Fed minutes indicate interest rate increases may slow soon

Slowing the pace of future rate increases will allow the committee to assess the impact of its policy action on the economy and inflation, according to the minutes from the Federal Open Market Committee (FOMC) meeting. (iStock)

The Federal Reserve recently released the minutes from its November meeting, which showed that it will likely slow the pace of future interest rate increases as early as its upcoming December meeting.

Slowing the pace will allow the committee to assess the impact of its rate increases on the economy and inflation, according to the minutes. And officials noted that in order to achieve the target inflation rate of 2%, it was more important to consider the level at which the Fed ultimately raised interest rates, rather than the pace of rate hikes.

"Several participants commented that continued rapid policy tightening increased the risk of instability or dislocations in the financial system," the minutes from the Federal Open Market Committee (FOMC) meeting stated. "There was wide agreement that heightened uncertainty regarding the outlooks for both inflation and real activity underscored the importance of taking into account the cumulative tightening of monetary policy, the lags with which monetary policy affected economic activity and inflation, and economic and financial developments."

At its early November meeting, the Fed raised interest rates by 75 basis points to a range of 3.75% to 4%, the highest level since January 2008. The Fed pledged to stay the course until it achieves its goal of lowering inflation to its 2% objective. 

Inflation, which hit 7.7% annually in October, a larger month-on-month decrease than anticipated and represents the fourth straight monthly decline, remained "higher and more persistent than anticipated," the FOMC minutes stated.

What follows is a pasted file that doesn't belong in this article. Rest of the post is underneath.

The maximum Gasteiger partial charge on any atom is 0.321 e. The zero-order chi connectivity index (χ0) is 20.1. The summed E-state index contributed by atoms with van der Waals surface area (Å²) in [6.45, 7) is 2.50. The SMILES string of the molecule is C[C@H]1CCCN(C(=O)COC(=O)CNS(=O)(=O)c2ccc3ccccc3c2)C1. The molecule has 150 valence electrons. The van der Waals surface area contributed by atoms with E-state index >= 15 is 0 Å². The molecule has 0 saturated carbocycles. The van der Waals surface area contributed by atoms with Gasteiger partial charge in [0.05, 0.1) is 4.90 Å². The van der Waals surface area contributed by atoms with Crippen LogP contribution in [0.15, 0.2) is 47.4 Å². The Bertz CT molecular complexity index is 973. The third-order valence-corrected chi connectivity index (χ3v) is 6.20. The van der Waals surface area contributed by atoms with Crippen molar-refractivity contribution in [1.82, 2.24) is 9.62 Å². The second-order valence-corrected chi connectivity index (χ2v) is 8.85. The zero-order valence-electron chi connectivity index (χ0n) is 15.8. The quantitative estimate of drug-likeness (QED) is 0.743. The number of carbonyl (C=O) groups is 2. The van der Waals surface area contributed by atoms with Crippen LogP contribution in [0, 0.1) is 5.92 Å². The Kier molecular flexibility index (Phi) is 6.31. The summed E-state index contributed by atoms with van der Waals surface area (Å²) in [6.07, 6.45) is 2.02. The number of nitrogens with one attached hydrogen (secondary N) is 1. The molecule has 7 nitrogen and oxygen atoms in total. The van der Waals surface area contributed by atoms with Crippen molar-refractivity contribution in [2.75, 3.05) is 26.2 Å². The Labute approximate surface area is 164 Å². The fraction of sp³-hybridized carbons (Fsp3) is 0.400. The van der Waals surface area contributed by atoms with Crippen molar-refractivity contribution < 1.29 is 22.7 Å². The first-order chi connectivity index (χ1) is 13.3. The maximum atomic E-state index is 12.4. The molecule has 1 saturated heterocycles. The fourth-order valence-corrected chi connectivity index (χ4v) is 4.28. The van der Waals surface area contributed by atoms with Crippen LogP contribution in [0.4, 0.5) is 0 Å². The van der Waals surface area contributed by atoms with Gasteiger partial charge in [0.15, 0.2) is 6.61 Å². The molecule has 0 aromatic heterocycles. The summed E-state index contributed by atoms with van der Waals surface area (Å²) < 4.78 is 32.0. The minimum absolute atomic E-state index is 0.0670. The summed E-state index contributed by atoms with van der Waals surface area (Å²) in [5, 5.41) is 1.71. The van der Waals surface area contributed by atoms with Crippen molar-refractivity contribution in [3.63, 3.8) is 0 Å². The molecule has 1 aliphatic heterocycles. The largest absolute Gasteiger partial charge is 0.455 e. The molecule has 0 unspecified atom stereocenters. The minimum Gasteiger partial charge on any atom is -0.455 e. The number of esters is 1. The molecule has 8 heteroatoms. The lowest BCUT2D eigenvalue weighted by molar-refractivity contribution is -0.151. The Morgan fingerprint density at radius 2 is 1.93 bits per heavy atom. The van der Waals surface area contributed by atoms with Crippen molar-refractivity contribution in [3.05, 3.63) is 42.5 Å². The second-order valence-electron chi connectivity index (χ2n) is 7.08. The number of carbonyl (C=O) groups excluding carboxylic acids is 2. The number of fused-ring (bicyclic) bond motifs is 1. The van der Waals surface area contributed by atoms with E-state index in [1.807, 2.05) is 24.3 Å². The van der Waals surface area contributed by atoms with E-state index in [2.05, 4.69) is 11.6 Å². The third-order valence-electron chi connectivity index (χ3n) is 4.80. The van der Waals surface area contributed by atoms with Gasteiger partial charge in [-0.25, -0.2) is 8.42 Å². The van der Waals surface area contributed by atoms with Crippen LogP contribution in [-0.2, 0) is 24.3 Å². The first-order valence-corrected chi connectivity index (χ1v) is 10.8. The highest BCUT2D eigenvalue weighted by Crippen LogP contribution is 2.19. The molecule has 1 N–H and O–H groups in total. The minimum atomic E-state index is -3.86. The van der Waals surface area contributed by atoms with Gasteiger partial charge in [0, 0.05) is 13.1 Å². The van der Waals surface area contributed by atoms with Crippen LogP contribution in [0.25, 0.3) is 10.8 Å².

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Minutes reveal ‘challenges facing the FOMC'

The majority of the committee viewed a smaller but still substantial 50 basis point rate increase likely for the upcoming December meeting. The minutes noted that the smaller hikes would allow policymakers to evaluate the impact of the succession of rate hikes.  

"A substantial majority of participants judged that a slowing in the pace of increase would likely soon be appropriate," the FOMC minutes stated. "The uncertain lags and magnitudes associated with the effects of monetary policy actions on economic activity and inflation were among the reasons cited regarding why such an assessment was important."

However, some participants said that it could be better to wait before slowing the pace of policy rate increases "until the stance of policy was more clearly in restrictive territory and there were more concrete signs that inflation pressures were receding significantly," the minutes said.

"Minutes from the Fed's November meeting underscore the challenges facing the FOMC in properly calibrating monetary policy," John Leer, chief economist at decision intelligence company Morning Consult said. "To put it bluntly, they don't know if, how and when their interest rate increases will start to affect the labor market, inflation and overall economic activity. 

"This type of uncertainty increases the likelihood of continuing to raise rates until there's direct evidence of a slowdown in inflation and employment, which is likely to be too late to achieve a soft landing," Leer continued. 

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Fed rate hikes could mean higher mortgage rates

Though the Fed is considering slowing the pace of interest rate hikes, it is still committed to bringing inflation to its 2% target rate. That means there are likely to be more interest rate increases ahead.

While mortgage rates aren't directly correlated to interest rates, they are influenced by the Fed's decisions.

After hitting a 20-year high of above 7%, mortgage rates dropped back down  recently to over 6%. Future rate hikes could mean that mortgage rates may rise again, according to Danielle Hale, chief economist at Realtor.com.   

"That risk goes up if next month's inflation reading comes in on the higher side," Hale said in a statement

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